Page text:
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Western, Go Home! Sergio Leone and the “Death of the Western” in American Film Criticism

Western, Go Home! Sergio Leone and the “Death of the Western” in American Film Criticism william mcclain I am showing the Old West as it really was . . . Americans treat westerns with too much rhetoric. --Sergio Leone (qtd. in "Hi-Ho, Denaro!" 57) when italian director sergio leone's A Fistful of Dollars arrived in the United States in early 1967, the American film industry and the critics who observed it were in a state of ferment. Critics could sense that the American cinema was changing and that its old pieties and genres, often spoken of in the same breath, were in a vital sense dying out. Among them, the Western was perhaps the greatest barometer--the genre long seen as most uniquely American, most assuredly linked to the national character and mythology, seemed to be evolving into a new, rougher beast. And for critics, Sergio Leone's films were clearly part of the problem. Leone's Dollars trilogy, starting with A Fistful of Dollars (1964, US release: January 1967) and continuing with For a Few Dollars More (1965, US release: May 1967) and The Good, the Bad, and the Ugly (1966, US release: December, 1967), was neither the entirety nor the beginning of the "spaghetti Western" cycle in Italy,1 but for Americans Leone's films represented http://www.deepdyve.com/assets/images/DeepDyve-Logo-lg.png Journal of Film and Video University of Illinois Press

Western, Go Home! Sergio Leone and the “Death of the Western” in American Film Criticism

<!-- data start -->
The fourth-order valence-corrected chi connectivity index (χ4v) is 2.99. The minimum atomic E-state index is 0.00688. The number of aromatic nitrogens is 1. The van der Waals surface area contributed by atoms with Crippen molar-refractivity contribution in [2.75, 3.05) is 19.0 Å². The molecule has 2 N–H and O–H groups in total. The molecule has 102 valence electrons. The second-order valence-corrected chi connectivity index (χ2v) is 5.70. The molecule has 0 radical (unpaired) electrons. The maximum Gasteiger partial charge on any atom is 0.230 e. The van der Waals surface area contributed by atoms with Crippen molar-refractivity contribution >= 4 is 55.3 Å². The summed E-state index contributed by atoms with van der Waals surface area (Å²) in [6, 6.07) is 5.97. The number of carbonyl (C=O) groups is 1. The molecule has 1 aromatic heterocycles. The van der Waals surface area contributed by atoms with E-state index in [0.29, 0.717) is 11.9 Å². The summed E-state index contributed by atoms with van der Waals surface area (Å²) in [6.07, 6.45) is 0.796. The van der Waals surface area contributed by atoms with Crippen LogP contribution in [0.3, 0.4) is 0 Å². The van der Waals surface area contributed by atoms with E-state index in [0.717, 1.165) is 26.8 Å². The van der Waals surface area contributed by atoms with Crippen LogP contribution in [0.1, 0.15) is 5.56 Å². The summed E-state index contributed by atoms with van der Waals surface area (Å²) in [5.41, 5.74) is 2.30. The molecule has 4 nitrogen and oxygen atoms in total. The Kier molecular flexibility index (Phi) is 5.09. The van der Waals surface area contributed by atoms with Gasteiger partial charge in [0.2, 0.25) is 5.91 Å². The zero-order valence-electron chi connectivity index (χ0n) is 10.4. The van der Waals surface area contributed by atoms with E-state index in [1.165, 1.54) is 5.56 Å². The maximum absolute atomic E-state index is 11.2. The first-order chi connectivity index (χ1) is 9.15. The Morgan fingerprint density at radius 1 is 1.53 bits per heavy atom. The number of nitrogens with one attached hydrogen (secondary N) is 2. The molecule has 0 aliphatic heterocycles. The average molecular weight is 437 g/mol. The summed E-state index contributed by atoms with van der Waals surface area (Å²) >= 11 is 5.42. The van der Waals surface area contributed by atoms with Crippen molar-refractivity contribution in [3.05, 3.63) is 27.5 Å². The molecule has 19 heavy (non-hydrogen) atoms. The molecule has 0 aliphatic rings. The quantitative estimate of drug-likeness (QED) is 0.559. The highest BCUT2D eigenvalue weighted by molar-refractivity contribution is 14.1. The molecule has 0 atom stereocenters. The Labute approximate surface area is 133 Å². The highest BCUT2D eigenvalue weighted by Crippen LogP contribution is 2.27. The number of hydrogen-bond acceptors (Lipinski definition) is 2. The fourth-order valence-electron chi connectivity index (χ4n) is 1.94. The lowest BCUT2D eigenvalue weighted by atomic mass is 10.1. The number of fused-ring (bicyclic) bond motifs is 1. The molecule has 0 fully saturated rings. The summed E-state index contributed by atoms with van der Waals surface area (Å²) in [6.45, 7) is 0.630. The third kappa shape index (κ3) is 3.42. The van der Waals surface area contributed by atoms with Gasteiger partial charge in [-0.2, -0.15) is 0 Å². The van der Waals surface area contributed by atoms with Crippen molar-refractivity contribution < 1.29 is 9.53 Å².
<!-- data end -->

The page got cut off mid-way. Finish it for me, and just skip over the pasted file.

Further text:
Journal of Film and Video , Volume 62 (1) – Feb 21, 2010

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University of Illinois Press
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Copyright © University of Illinois Press
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1934-6018
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Abstract

william mcclain I am showing the Old West as it really was . . . Americans treat westerns with too much rhetoric. --Sergio Leone (qtd. in "Hi-Ho, Denaro!" 57) when italian director sergio leone's A Fistful of Dollars arrived in the United States in early 1967, the American film industry and the critics who observed it were in a state of ferment. Critics could sense that the American cinema was changing and that its old pieties and genres, often spoken of in the same breath, were in a vital sense dying out. Among them, the Western was perhaps the greatest barometer--the genre long seen as most uniquely American, most assuredly linked to the national character and mythology, seemed to be evolving into a new, rougher beast. And for critics, Sergio Leone's films were clearly part of the problem. Leone's Dollars trilogy, starting with A Fistful of Dollars (1964, US release: January 1967) and continuing with For a Few Dollars More (1965, US release: May 1967) and The Good, the Bad, and the Ugly (1966, US release: December, 1967), was neither the entirety nor the beginning of the "spaghetti Western" cycle in Italy,1 but for Americans Leone's films represented

Journal

Journal of Film and VideoUniversity of Illinois Press

Published: Feb 21, 2010

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